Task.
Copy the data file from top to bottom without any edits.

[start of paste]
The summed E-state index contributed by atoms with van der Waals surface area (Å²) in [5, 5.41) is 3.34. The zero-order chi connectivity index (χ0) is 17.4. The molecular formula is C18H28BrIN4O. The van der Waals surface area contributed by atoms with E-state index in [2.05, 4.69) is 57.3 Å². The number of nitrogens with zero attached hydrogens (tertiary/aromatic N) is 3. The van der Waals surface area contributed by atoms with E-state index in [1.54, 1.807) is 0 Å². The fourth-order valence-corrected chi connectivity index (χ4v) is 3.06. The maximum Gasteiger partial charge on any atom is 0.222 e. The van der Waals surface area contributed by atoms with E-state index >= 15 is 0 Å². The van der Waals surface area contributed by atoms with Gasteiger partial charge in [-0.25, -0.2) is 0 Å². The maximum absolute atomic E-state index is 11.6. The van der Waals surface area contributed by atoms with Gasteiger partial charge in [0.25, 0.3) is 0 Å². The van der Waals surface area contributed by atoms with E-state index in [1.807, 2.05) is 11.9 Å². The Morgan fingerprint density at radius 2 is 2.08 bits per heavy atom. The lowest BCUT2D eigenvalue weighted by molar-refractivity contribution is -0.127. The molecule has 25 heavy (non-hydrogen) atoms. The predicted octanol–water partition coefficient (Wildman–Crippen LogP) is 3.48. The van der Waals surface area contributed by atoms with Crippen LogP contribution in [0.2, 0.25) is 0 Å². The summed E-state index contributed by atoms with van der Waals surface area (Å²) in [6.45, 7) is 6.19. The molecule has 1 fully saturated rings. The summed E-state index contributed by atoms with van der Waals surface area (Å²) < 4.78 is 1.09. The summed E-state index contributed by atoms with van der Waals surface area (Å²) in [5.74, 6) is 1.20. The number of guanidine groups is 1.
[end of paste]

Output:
The summed E-state index contributed by atoms with van der Waals surface area (Å²) in [5, 5.41) is 3.34. The zero-order chi connectivity index (χ0) is 17.4. The molecular formula is C18H28BrIN4O. The van der Waals surface area contributed by atoms with E-state index in [2.05, 4.69) is 57.3 Å². The number of nitrogens with zero attached hydrogens (tertiary/aromatic N) is 3. The van der Waals surface area contributed by atoms with E-state index in [1.54, 1.807) is 0 Å². The fourth-order valence-corrected chi connectivity index (χ4v) is 3.06. The maximum Gasteiger partial charge on any atom is 0.222 e. The van der Waals surface area contributed by atoms with E-state index >= 15 is 0 Å². The van der Waals surface area contributed by atoms with Gasteiger partial charge in [-0.25, -0.2) is 0 Å². The maximum absolute atomic E-state index is 11.6. The van der Waals surface area contributed by atoms with Gasteiger partial charge in [0.25, 0.3) is 0 Å². The van der Waals surface area contributed by atoms with E-state index in [1.807, 2.05) is 11.9 Å². The Morgan fingerprint density at radius 2 is 2.08 bits per heavy atom. The lowest BCUT2D eigenvalue weighted by molar-refractivity contribution is -0.127. The molecule has 25 heavy (non-hydrogen) atoms. The predicted octanol–water partition coefficient (Wildman–Crippen LogP) is 3.48. The van der Waals surface area contributed by atoms with Crippen LogP contribution in [0.2, 0.25) is 0 Å². The summed E-state index contributed by atoms with van der Waals surface area (Å²) in [6.45, 7) is 6.19. The molecule has 1 fully saturated rings. The summed E-state index contributed by atoms with van der Waals surface area (Å²) < 4.78 is 1.09. The summed E-state index contributed by atoms with van der Waals surface area (Å²) in [5.74, 6) is 1.20. The number of guanidine groups is 1.